Several states have legalized recreational use of cannabis, but no state has yet created a state-sanctioned public place for adults to legally consume. This leaves many people visiting that state with no place to enjoy legal marijuana. No worries, Las Vegas cannabis clubs are coming.
Senate Bill 236 would grant cities and counties authority to issue licenses to businesses wishing to allow cannabis use at their premises or to hold special events where cannabis use is allowed. Cities and counties would have the ability to establish an application process and create rules for these businesses.
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These businesses could not be located within 1,000 feet of a school or community facility, defined as a daycare, playground, public swimming pool, recreation center, place of worship, or drug or alcohol rehabilitation facility. Businesses could not allow consumption of marijuana in public view and could not allow individuals under 21 to enter the business or special event where marijuana is consumed. These licensed businesses could be the cannabis clubs that recreational states have been missing.
SB 236 passed the Nevada Senate by a 12-9 vote and now heads to the Assembly where it must pass in the same form it passed the Senate. If it does, it will then go to the Governor’s desk for signature and it would become law with his signature.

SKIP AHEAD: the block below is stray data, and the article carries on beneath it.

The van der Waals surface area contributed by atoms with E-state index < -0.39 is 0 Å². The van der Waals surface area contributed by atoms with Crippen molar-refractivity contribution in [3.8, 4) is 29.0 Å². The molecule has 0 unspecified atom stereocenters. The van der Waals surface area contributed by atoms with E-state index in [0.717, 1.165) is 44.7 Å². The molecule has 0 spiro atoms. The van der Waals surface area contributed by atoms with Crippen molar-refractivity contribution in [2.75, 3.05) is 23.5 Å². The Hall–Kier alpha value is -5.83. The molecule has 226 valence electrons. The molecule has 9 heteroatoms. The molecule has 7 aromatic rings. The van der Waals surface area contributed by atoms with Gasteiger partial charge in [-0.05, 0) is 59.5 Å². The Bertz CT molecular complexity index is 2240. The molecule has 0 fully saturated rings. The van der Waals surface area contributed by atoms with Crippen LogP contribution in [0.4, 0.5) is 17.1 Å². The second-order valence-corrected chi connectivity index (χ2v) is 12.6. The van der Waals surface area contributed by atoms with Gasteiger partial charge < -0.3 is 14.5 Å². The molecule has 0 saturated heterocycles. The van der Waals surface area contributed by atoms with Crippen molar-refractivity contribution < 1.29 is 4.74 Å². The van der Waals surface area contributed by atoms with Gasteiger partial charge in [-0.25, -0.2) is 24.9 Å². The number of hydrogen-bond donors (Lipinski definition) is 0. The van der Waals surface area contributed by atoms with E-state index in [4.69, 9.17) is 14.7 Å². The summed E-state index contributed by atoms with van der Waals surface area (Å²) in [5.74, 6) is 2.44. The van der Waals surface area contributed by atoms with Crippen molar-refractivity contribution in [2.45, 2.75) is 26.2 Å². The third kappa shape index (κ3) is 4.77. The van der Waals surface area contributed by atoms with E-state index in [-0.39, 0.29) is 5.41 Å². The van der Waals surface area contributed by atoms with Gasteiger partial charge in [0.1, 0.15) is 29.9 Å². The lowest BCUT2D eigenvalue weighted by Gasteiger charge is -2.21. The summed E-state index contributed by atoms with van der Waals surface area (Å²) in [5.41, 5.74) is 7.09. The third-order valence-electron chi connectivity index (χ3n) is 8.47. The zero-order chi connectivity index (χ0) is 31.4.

Legalization initiatives in California and Maine may allow for cannabis clubs, but those states have not drafted regulations addressing cannabis clubs. Alaska experimented with the idea of cannabis clubs but ultimately has not permitted such clubs. Oregon and Washington explicitly prohibit consumption of marijuana at a place of business.
Some towns and counties in Colorado allow private clubs where individuals can consume cannabis but they are subject to local rules and regulations. For example, the City of Denver passed Initiative 300 last November to allow businesses to permit cannabis consumption, but the program has yet to be fully implemented.
Colorado considered legislation that would have allowed for social consumption clubs state-wide but the bill ultimately failed to make it through the legislature. According to the Cannabist, Colorado Governor John Hickenlooper would have vetoed the bill had it made it to his desk:
“Given the uncertainty in Washington [DC], this is not the time to be … trying to carve off new turf and expand markets and make dramatic statements about marijuana. The federal government can yield a pretty heavy hand on this and I think we should be doing everything we can to demonstrate … we are being responsible in how we implement the will of our voters.”
The fear of federal crackdown was too much for lawmakers in Colorado and it remains to be seen whether Nevada will ultimately go forward with licensing businesses to permit cannabis consumption. Nevada is a logical choice for these clubs given that it is a hub for tourism and it already permits legal gambling and prostitution which are outlawed in most other states. One can imagine a few social use clubs fitting in on the Las Vegas strip. Las Vegas could become the U.S.-version of Amsterdam or Barcelona, where cannabis consumers can enjoy their product at a cafe or bar.
Daniel Shortt is an attorney at Harris Bricken, a law firm with lawyers in Seattle, Portland, Los Angeles, San Francisco, Barcelona, and Beijing. This story was originally published on the Canna Law Blog.